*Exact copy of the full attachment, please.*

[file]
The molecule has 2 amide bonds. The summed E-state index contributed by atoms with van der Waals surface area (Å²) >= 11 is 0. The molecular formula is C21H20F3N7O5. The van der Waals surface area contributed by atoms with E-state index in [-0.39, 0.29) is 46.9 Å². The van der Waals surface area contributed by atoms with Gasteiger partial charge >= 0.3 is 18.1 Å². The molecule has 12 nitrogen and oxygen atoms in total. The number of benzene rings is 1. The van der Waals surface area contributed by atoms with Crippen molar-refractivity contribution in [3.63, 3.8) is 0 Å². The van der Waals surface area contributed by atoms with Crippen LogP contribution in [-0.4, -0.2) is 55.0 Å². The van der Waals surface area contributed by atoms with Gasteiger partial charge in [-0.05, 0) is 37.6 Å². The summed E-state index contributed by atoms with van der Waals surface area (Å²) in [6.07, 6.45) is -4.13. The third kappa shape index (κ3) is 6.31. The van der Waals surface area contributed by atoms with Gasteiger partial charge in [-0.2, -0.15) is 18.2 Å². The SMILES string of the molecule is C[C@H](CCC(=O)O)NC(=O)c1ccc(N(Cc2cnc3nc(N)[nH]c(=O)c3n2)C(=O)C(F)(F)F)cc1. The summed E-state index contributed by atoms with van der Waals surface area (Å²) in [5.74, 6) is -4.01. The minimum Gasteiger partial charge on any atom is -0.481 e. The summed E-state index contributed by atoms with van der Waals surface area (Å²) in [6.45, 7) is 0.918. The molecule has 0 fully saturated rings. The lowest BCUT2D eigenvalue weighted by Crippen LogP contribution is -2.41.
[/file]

The molecule has 2 amide bonds. The summed E-state index contributed by atoms with van der Waals surface area (Å²) >= 11 is 0. The molecular formula is C21H20F3N7O5. The van der Waals surface area contributed by atoms with E-state index in [-0.39, 0.29) is 46.9 Å². The van der Waals surface area contributed by atoms with Gasteiger partial charge >= 0.3 is 18.1 Å². The molecule has 12 nitrogen and oxygen atoms in total. The number of benzene rings is 1. The van der Waals surface area contributed by atoms with Crippen molar-refractivity contribution in [3.63, 3.8) is 0 Å². The van der Waals surface area contributed by atoms with Crippen LogP contribution in [-0.4, -0.2) is 55.0 Å². The van der Waals surface area contributed by atoms with Gasteiger partial charge in [-0.05, 0) is 37.6 Å². The summed E-state index contributed by atoms with van der Waals surface area (Å²) in [6.07, 6.45) is -4.13. The third kappa shape index (κ3) is 6.31. The van der Waals surface area contributed by atoms with Gasteiger partial charge in [-0.2, -0.15) is 18.2 Å². The SMILES string of the molecule is C[C@H](CCC(=O)O)NC(=O)c1ccc(N(Cc2cnc3nc(N)[nH]c(=O)c3n2)C(=O)C(F)(F)F)cc1. The summed E-state index contributed by atoms with van der Waals surface area (Å²) in [5.74, 6) is -4.01. The minimum Gasteiger partial charge on any atom is -0.481 e. The summed E-state index contributed by atoms with van der Waals surface area (Å²) in [6.45, 7) is 0.918. The molecule has 0 fully saturated rings. The lowest BCUT2D eigenvalue weighted by Crippen LogP contribution is -2.41.